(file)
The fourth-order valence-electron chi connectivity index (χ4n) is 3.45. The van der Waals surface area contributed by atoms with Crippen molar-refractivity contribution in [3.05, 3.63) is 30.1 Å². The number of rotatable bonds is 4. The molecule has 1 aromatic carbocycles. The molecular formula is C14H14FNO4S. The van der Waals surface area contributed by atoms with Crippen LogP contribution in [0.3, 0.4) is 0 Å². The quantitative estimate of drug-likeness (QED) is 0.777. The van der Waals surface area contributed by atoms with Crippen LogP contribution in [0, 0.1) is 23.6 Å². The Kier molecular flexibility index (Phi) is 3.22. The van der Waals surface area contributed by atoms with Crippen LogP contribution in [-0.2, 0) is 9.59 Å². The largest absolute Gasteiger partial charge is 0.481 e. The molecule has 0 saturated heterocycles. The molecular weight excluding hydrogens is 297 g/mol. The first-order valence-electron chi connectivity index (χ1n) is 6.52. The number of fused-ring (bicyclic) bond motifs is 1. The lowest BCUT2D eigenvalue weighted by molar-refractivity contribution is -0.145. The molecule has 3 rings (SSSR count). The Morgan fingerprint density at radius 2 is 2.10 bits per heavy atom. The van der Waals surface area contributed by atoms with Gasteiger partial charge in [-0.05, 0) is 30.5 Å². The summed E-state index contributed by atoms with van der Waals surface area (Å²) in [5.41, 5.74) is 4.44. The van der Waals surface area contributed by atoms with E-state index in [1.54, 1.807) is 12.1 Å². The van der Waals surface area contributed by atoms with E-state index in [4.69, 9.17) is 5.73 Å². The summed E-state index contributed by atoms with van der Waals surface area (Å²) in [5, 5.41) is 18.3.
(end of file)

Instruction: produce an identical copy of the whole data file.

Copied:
The fourth-order valence-electron chi connectivity index (χ4n) is 3.45. The van der Waals surface area contributed by atoms with Crippen molar-refractivity contribution in [3.05, 3.63) is 30.1 Å². The number of rotatable bonds is 4. The molecule has 1 aromatic carbocycles. The molecular formula is C14H14FNO4S. The van der Waals surface area contributed by atoms with Crippen LogP contribution in [0.3, 0.4) is 0 Å². The quantitative estimate of drug-likeness (QED) is 0.777. The van der Waals surface area contributed by atoms with Crippen LogP contribution in [0, 0.1) is 23.6 Å². The Kier molecular flexibility index (Phi) is 3.22. The van der Waals surface area contributed by atoms with Crippen LogP contribution in [-0.2, 0) is 9.59 Å². The largest absolute Gasteiger partial charge is 0.481 e. The molecule has 0 saturated heterocycles. The molecular weight excluding hydrogens is 297 g/mol. The first-order valence-electron chi connectivity index (χ1n) is 6.52. The number of fused-ring (bicyclic) bond motifs is 1. The lowest BCUT2D eigenvalue weighted by molar-refractivity contribution is -0.145. The molecule has 3 rings (SSSR count). The Morgan fingerprint density at radius 2 is 2.10 bits per heavy atom. The van der Waals surface area contributed by atoms with Gasteiger partial charge in [-0.05, 0) is 30.5 Å². The summed E-state index contributed by atoms with van der Waals surface area (Å²) in [5.41, 5.74) is 4.44. The van der Waals surface area contributed by atoms with E-state index in [1.54, 1.807) is 12.1 Å². The van der Waals surface area contributed by atoms with E-state index in [4.69, 9.17) is 5.73 Å². The summed E-state index contributed by atoms with van der Waals surface area (Å²) in [5, 5.41) is 18.3.